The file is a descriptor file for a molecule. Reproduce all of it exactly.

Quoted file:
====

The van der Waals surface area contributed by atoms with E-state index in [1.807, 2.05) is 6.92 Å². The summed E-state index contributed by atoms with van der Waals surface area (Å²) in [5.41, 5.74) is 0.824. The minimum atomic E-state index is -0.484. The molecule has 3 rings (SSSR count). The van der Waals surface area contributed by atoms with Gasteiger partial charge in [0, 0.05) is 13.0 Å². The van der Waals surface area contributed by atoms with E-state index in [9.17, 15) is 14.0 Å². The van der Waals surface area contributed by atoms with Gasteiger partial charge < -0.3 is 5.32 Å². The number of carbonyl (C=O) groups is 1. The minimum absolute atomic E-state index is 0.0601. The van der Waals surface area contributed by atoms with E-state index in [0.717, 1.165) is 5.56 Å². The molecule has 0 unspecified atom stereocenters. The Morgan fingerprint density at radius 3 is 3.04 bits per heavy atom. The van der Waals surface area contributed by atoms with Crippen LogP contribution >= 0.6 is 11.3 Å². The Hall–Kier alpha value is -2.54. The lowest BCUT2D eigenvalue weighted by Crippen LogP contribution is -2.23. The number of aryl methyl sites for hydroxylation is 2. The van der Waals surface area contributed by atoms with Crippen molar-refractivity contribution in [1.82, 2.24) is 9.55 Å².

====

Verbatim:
The van der Waals surface area contributed by atoms with E-state index in [1.807, 2.05) is 6.92 Å². The summed E-state index contributed by atoms with van der Waals surface area (Å²) in [5.41, 5.74) is 0.824. The minimum atomic E-state index is -0.484. The molecule has 3 rings (SSSR count). The van der Waals surface area contributed by atoms with Gasteiger partial charge in [0, 0.05) is 13.0 Å². The van der Waals surface area contributed by atoms with E-state index in [9.17, 15) is 14.0 Å². The van der Waals surface area contributed by atoms with Gasteiger partial charge < -0.3 is 5.32 Å². The number of carbonyl (C=O) groups is 1. The minimum absolute atomic E-state index is 0.0601. The van der Waals surface area contributed by atoms with E-state index in [0.717, 1.165) is 5.56 Å². The molecule has 0 unspecified atom stereocenters. The Morgan fingerprint density at radius 3 is 3.04 bits per heavy atom. The van der Waals surface area contributed by atoms with Crippen LogP contribution >= 0.6 is 11.3 Å². The Hall–Kier alpha value is -2.54. The lowest BCUT2D eigenvalue weighted by Crippen LogP contribution is -2.23. The number of aryl methyl sites for hydroxylation is 2. The van der Waals surface area contributed by atoms with Crippen molar-refractivity contribution in [1.82, 2.24) is 9.55 Å².